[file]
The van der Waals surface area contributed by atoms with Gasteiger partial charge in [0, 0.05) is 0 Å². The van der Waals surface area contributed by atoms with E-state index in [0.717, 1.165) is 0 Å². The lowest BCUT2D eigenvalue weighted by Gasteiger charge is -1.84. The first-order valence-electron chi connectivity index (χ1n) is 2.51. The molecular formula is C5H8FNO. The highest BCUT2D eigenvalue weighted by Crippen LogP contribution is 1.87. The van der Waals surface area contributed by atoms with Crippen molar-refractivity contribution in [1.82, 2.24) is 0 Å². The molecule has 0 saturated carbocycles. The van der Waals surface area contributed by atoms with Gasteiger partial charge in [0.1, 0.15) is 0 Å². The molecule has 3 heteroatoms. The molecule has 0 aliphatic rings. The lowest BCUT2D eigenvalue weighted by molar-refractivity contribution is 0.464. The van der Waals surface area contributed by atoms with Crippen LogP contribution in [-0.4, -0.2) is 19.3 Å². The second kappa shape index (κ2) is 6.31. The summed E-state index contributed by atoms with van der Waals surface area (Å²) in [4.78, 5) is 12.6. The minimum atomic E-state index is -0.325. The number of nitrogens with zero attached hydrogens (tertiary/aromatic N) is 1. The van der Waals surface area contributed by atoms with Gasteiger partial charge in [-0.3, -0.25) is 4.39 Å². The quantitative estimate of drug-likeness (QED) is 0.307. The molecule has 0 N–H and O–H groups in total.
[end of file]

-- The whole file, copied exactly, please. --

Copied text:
The van der Waals surface area contributed by atoms with Gasteiger partial charge in [0, 0.05) is 0 Å². The van der Waals surface area contributed by atoms with E-state index in [0.717, 1.165) is 0 Å². The lowest BCUT2D eigenvalue weighted by Gasteiger charge is -1.84. The first-order valence-electron chi connectivity index (χ1n) is 2.51. The molecular formula is C5H8FNO. The highest BCUT2D eigenvalue weighted by Crippen LogP contribution is 1.87. The van der Waals surface area contributed by atoms with Crippen molar-refractivity contribution in [1.82, 2.24) is 0 Å². The molecule has 0 saturated carbocycles. The van der Waals surface area contributed by atoms with Gasteiger partial charge in [0.1, 0.15) is 0 Å². The molecule has 3 heteroatoms. The molecule has 0 aliphatic rings. The lowest BCUT2D eigenvalue weighted by molar-refractivity contribution is 0.464. The van der Waals surface area contributed by atoms with Crippen LogP contribution in [-0.4, -0.2) is 19.3 Å². The second kappa shape index (κ2) is 6.31. The summed E-state index contributed by atoms with van der Waals surface area (Å²) in [4.78, 5) is 12.6. The minimum atomic E-state index is -0.325. The number of nitrogens with zero attached hydrogens (tertiary/aromatic N) is 1. The van der Waals surface area contributed by atoms with Gasteiger partial charge in [-0.3, -0.25) is 4.39 Å². The quantitative estimate of drug-likeness (QED) is 0.307. The molecule has 0 N–H and O–H groups in total.